Film review: Jay Gruden's history with using two tight ends blends with Redskins' present

Based on the head coach's past, Breaking Burgundy film analyst Paul Conner sees intriguing potential for a Jordan Reed-Vernon Davis pairing.

The signing of cornerback Josh Norman generated gobs of fanfare. The addition of another free agent, tight end Vernon Davis, did not. Perhaps the absence of a bidding war or the perception that the former first round pick lost a step led to his muted arrival.

Yet since Davis signed, there's been a presence, whether with the media or using his commanding voice on the practice field, a place all will reconvene Wednesday for the final Organized Team Activities practice. He's talked about the strength of Washington's locker room, the offense's upside and that coach Jay Gruden's offense as tight end friendly. In these parts that means plenty of work for Jordan Reed, yet a look back at Gruden's prior stop shows why Davis' production could end up talking loudly. 

When Gruden was the offensive coordinator for Cincinnati in 2013, the Bengals selected tight end Tyler Eifert in the first round of the NFL draft despite already having a recent first round TE pick on the roster in Jermaine Gresham. Not just a tight end, Gresham was coming off a 64-catch season and a second straight Pro Bowl. For the Redskins, Davis will take on Gresham's in-line role, according to Gruden, while they try to exploit match-ups with Jordan Reed as the Bengals did with Eifert. Don't expect a mirror image situation as the styles of the players are different. The connection is Gruden, who logically could take the same diverse approach to using the tight ends. Let's take a look at the film.

When it was your father's football, the defense would automatically alert to run if they saw two tight ends enter the huddle. That is no longer the case as the game continues to develop. This is one of the most basic two tight end looks. If the defense goes light to try and cover the Redskins athletic tight ends, Washington can easily run power and stretch games out of this. If they go heavy to counter the run, this could easily be a play-action pass.

On this play, Gruden again put the tight ends next to each other but he placed one in the backfield. Again, the personnel grouping already stresses the defense. The Bengals ran out of this formation and ran play-action plays like the one pictured above.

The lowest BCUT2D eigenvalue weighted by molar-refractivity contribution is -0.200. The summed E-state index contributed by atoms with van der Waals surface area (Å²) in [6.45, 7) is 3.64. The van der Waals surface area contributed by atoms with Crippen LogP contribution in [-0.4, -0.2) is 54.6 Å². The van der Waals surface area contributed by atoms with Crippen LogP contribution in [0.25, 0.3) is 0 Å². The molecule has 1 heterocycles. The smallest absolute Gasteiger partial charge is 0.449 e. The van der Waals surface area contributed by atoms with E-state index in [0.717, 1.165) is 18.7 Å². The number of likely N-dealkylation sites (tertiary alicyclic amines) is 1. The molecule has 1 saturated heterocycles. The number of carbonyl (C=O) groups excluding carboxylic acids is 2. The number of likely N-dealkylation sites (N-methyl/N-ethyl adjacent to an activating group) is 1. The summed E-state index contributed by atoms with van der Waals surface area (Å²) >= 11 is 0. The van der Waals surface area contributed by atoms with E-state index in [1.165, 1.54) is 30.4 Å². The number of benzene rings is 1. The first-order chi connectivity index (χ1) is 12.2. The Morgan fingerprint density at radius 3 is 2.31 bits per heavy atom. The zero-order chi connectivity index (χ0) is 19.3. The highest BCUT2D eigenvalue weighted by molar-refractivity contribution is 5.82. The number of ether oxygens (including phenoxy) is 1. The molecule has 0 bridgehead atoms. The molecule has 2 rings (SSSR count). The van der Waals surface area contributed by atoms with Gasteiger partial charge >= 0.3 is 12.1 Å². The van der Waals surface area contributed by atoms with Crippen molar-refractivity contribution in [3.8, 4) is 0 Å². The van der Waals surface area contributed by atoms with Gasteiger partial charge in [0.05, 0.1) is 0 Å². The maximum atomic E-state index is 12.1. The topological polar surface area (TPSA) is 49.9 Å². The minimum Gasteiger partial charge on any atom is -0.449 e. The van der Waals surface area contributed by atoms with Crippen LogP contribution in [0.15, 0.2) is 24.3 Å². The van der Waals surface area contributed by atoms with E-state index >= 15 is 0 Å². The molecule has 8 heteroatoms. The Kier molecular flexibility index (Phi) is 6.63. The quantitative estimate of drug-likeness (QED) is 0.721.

Gruden also likes to use motion so his tight ends might not line up next to each other at first. On this play, Eifert went all the way across the formation and past Gresham, then motioned back in for a crack back block to seal the edge for the run game. Also saw Eifert drag across the formation on a play-action pass.

Sometimes, Eifert wouldn't motion back. He would motion all the way out to be isolated on the outside. We have seen this a ton with Reed. Who follows him could determine an automatic victory for the offense or at the very least, give Kirk Cousins an easy read for what kind of coverage he is receiving.

Gruden doesn't really use the fullback position (as well all witnessed his misuse of Darrel Young) so he uses tight ends as substitutes when he needs a lead blocker. Niles Paul has already said he expects to play some FB this year. On this play, Gruden moves his move-TE Eifert into the backfield. He used Eifert as an A-Gap blocker on runs and as a pass option in the flat on pass plays. 

Heres another run heavy set where Bengals had a tight end on each side of the line. They ran power plays out of this and play action. There are actually three tight ends in this formation because again, Gruden doesn't utilize a true fullback.

On this play, Gruden again puts the tight ends on opposite sides of the formation but flexes one into the slot (presumably Jordan Reed in the Redskins offense). They ran a few things out of this like using the tight ends as a high-low read over the middle, four verts, etc.

Speaking of four Verts, this was one of Gruden's favorite concepts in Cincinnati and he used it in a number of ways. On this play, he placed Eifert on the two receiver side to make trips and left Gresham on the other side to run 4 verts. While Washington keeps accumulating pass catchers, I expect to see this concept more often.

On this play, Gruden brought put both tight ends back on the line of scrimmage. They ran out of this formation but also ran the 4 verts.

Gruden also used twin bunches sets with two tight ends. He placed them both in the slots and ran zone/man breakers but he also ran 4 verts from this as well.

Sometimes Gruden didn't bunch them up to resemble a run formation at all. He took his tight ends in placed them in the slots in a pure spread formation daring defenses to be able to cover everyone on 4 verticals. 

Sometimes Gruden would place both the tight ends on the same side in a spread formation and the defensive alignment would be exposed based on who followed them. 

Jay Gruden was only able to work with the Cincinnati duo for one season before the Redskins hired him as head coach before the 2014 season. In 2013, Eifert caught 39 balls while Gresham had 46. Don't expect the Davis/Reed numbers to be anywhere this close, but both will be used plenty. I doubt there is anyone more excited than the Redskins head coach to execute a two-TE attack once again.

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Paul Conner is the Film Analyst and Draft Evaluator at Breaking Burgundy. You can follow him on Twitter @P_ConnerJr

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